At Massachusetts General Hospital, researchers used MRI scans to document before and after changes in the brain’s gray matter—the “processing” neurons—associated with mindfulness meditation. The density of gray matter increased in regions governing such distinctly different activities as memory, self-awareness, and compassion, and decreased in the amygdala—the part of the brain associated with fear and stress. We covered this intriguing research in the April issue of Harvard Women’s Health Watch.
At the moment, scientists can only speculate about the relationship between these brain changes and the health benefits associated with mindfulness meditation. But the research adds to growing evidence that meditative practices can alter the body at a fundamental level—even, it turns out, at the level of our genes. Meditation elicits the “relaxation response,” a state of deep relaxation first described more than 35 years ago by mind-body pioneer Dr. Herbert Benson, currently emeritus director of the Benson-Henry Institute of Mind-Body Medicine at Massachusetts General Hospital. Since then, Benson and his colleagues at Massachusetts General Hospital and Beth Israel Deaconess Medical Center have discovered that relaxation techniques (including meditation and yoga) turn certain sets of genes on and off in people who practice them regularly. Benson, who is the medical editor of Stress Management: Approaches for preventing and reducing stress (a Special Health Report from Harvard Health Publications, which also publishes Harvard Women’s Health Watch), says these genes are involved with controlling “how the body handles free radicals, inflammation processes, and cell death.” You can read about the gene research here.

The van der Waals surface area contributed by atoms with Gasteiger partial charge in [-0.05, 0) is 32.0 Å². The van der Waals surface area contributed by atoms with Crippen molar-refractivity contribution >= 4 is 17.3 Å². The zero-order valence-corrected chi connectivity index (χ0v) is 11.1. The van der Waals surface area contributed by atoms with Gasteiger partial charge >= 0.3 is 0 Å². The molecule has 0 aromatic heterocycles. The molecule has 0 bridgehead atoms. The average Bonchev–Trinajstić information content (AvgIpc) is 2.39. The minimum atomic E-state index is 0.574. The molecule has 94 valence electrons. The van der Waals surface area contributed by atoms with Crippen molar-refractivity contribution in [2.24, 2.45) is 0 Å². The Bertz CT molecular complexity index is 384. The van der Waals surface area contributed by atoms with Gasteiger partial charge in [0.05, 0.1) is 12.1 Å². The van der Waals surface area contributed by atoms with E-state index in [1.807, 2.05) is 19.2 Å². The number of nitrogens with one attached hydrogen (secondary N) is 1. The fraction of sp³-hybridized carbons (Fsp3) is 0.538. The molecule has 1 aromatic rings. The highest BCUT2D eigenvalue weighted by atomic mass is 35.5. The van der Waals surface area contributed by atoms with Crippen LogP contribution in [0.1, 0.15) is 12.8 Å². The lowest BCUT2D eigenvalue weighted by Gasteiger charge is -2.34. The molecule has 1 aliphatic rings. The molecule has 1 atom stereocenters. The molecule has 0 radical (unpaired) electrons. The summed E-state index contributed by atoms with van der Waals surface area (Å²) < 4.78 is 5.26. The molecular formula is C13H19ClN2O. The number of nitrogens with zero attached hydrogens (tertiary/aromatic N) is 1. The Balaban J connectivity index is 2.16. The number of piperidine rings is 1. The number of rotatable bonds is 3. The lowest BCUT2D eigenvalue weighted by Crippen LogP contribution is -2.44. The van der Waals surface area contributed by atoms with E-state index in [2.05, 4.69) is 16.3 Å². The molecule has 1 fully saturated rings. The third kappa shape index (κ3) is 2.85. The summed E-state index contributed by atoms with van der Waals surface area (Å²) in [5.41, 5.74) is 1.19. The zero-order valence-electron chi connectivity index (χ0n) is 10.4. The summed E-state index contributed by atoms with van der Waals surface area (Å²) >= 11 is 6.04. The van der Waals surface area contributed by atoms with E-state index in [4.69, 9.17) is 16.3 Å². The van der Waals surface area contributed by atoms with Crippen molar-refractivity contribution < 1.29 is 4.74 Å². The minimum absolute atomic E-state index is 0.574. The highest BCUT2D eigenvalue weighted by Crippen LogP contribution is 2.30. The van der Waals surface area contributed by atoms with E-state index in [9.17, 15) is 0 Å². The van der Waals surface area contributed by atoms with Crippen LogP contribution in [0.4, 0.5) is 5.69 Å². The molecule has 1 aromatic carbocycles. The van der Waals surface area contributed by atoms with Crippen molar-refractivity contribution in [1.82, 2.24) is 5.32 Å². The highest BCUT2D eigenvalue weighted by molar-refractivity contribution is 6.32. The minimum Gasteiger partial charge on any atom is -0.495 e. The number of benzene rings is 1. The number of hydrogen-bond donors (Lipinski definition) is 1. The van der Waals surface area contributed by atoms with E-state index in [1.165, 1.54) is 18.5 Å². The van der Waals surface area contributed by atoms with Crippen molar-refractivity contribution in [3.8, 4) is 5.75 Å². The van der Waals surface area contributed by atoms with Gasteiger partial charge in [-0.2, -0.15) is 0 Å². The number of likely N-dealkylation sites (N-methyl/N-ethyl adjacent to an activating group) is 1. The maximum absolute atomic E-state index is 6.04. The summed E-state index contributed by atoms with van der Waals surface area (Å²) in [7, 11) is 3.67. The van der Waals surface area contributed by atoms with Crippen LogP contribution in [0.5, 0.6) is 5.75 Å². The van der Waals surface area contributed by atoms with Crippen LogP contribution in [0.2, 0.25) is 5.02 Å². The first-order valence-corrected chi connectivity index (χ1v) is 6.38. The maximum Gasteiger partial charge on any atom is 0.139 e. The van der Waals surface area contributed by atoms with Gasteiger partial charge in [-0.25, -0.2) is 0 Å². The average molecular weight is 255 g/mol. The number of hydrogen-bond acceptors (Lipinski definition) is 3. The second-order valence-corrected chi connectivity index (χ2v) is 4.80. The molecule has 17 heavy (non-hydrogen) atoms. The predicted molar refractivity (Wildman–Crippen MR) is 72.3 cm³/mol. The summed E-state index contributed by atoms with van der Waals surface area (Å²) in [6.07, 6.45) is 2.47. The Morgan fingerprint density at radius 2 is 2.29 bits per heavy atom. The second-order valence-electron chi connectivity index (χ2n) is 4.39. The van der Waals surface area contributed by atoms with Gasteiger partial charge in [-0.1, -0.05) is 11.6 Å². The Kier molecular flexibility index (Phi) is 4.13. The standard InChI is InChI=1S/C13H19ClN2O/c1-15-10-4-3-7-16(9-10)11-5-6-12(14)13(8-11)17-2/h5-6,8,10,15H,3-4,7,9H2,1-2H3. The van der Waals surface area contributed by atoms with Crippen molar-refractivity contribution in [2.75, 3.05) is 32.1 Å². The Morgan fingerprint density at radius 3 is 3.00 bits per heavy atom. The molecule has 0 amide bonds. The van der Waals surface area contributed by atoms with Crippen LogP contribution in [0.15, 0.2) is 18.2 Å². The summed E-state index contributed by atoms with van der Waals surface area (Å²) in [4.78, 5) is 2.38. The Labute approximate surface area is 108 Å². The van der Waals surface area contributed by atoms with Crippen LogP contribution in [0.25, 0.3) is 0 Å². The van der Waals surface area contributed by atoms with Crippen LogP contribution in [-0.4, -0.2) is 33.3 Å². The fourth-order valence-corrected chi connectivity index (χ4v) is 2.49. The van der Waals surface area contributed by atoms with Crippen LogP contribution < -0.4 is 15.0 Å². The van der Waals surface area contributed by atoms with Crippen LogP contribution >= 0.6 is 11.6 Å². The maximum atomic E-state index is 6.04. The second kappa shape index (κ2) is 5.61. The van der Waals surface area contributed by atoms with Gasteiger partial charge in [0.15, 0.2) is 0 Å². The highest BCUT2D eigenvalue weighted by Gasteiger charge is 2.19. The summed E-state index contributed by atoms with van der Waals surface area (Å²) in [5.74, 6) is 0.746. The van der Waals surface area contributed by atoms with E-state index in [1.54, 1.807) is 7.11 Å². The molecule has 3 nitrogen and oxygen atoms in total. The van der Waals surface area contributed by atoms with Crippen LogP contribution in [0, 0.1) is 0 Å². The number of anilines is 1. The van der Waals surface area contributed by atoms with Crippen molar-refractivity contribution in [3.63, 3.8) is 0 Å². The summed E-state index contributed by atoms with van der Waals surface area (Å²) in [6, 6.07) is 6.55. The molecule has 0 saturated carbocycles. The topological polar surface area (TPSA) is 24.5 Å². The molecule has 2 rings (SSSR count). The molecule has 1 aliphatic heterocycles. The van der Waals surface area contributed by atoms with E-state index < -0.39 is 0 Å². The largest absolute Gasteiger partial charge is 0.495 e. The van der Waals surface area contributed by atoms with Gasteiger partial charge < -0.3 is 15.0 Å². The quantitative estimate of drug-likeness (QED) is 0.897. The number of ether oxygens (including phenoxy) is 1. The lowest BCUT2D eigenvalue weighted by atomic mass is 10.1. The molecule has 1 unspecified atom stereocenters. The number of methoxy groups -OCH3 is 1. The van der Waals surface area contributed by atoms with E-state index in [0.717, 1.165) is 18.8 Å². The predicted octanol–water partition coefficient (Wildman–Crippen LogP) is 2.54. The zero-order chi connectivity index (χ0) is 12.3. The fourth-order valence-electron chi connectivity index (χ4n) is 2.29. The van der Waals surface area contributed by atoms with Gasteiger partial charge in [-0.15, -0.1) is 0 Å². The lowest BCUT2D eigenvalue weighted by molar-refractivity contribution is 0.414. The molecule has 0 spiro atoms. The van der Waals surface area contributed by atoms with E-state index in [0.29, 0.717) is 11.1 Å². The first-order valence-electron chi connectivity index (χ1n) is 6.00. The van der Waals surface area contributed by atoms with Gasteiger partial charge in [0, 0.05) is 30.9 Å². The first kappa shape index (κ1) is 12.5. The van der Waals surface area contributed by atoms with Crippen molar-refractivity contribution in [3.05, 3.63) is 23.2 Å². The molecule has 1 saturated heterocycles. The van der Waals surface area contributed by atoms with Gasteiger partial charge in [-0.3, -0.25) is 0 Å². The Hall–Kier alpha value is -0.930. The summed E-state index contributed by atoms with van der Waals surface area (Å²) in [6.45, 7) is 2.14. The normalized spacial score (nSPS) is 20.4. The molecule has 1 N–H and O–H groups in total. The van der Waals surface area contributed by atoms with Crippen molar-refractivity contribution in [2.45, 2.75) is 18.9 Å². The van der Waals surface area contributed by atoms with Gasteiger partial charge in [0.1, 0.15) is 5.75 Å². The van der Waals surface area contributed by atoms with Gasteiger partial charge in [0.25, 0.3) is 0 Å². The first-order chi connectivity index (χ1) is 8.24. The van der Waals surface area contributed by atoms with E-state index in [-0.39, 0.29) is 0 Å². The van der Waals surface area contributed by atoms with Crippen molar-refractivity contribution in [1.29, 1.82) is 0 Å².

So besides our physical exercises we need mental ones too. No rest for the weary. Ask your doctor if this would help.

2 comments:

  1. This sounds a lot like the religious meditation I learned at the Catholic Church. It does help me focus better and with less effort. It also helps with feelings of frustration and feeling overwhelmed.

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  2. As part of my rehab, the hospital had me take part in group therapy/ mindful meditation sessions led by a social worker/ therapist who was well trained in mindfulness meditation. I got to go for 3 sets of about 8 sessions each.

    The first set I went only for the group discussion part and tolerated the mindfulness. Second session I thought the mindfulness was moderately helpful. Now I am absolutely sold on it!

    It helps with my ability to cope in general, helps with depression and lets me get on with the work of recovery and helps with pain... a lot. I also find it helps with sleep issues and when you can get some rest your whole da can go better.

    I couldn't recommend it strongly enough.